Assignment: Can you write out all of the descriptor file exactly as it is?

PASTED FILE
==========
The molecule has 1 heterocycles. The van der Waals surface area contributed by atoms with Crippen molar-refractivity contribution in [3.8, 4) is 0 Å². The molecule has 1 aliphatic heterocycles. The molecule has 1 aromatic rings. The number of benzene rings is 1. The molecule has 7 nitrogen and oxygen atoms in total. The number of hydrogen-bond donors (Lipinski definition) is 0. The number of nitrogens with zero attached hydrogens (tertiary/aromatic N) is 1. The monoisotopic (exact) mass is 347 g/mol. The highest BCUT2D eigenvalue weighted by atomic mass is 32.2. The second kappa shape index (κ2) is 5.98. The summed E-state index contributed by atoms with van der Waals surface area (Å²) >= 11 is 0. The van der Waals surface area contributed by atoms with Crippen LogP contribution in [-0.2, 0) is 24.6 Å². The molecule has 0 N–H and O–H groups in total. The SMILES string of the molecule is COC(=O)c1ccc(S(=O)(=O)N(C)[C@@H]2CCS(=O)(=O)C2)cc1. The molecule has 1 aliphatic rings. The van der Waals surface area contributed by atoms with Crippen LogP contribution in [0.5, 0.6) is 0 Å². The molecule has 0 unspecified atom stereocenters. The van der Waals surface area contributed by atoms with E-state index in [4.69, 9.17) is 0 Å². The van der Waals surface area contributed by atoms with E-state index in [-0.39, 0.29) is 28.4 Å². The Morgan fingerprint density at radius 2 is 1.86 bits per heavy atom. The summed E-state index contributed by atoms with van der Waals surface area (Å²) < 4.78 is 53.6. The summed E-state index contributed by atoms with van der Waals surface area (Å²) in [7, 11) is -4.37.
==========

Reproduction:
The molecule has 1 heterocycles. The van der Waals surface area contributed by atoms with Crippen molar-refractivity contribution in [3.8, 4) is 0 Å². The molecule has 1 aliphatic heterocycles. The molecule has 1 aromatic rings. The number of benzene rings is 1. The molecule has 7 nitrogen and oxygen atoms in total. The number of hydrogen-bond donors (Lipinski definition) is 0. The number of nitrogens with zero attached hydrogens (tertiary/aromatic N) is 1. The monoisotopic (exact) mass is 347 g/mol. The highest BCUT2D eigenvalue weighted by atomic mass is 32.2. The second kappa shape index (κ2) is 5.98. The summed E-state index contributed by atoms with van der Waals surface area (Å²) >= 11 is 0. The van der Waals surface area contributed by atoms with Crippen LogP contribution in [-0.2, 0) is 24.6 Å². The molecule has 0 N–H and O–H groups in total. The SMILES string of the molecule is COC(=O)c1ccc(S(=O)(=O)N(C)[C@@H]2CCS(=O)(=O)C2)cc1. The molecule has 1 aliphatic rings. The van der Waals surface area contributed by atoms with Crippen LogP contribution in [0.5, 0.6) is 0 Å². The molecule has 0 unspecified atom stereocenters. The van der Waals surface area contributed by atoms with E-state index in [4.69, 9.17) is 0 Å². The van der Waals surface area contributed by atoms with E-state index in [-0.39, 0.29) is 28.4 Å². The Morgan fingerprint density at radius 2 is 1.86 bits per heavy atom. The summed E-state index contributed by atoms with van der Waals surface area (Å²) < 4.78 is 53.6. The summed E-state index contributed by atoms with van der Waals surface area (Å²) in [7, 11) is -4.37.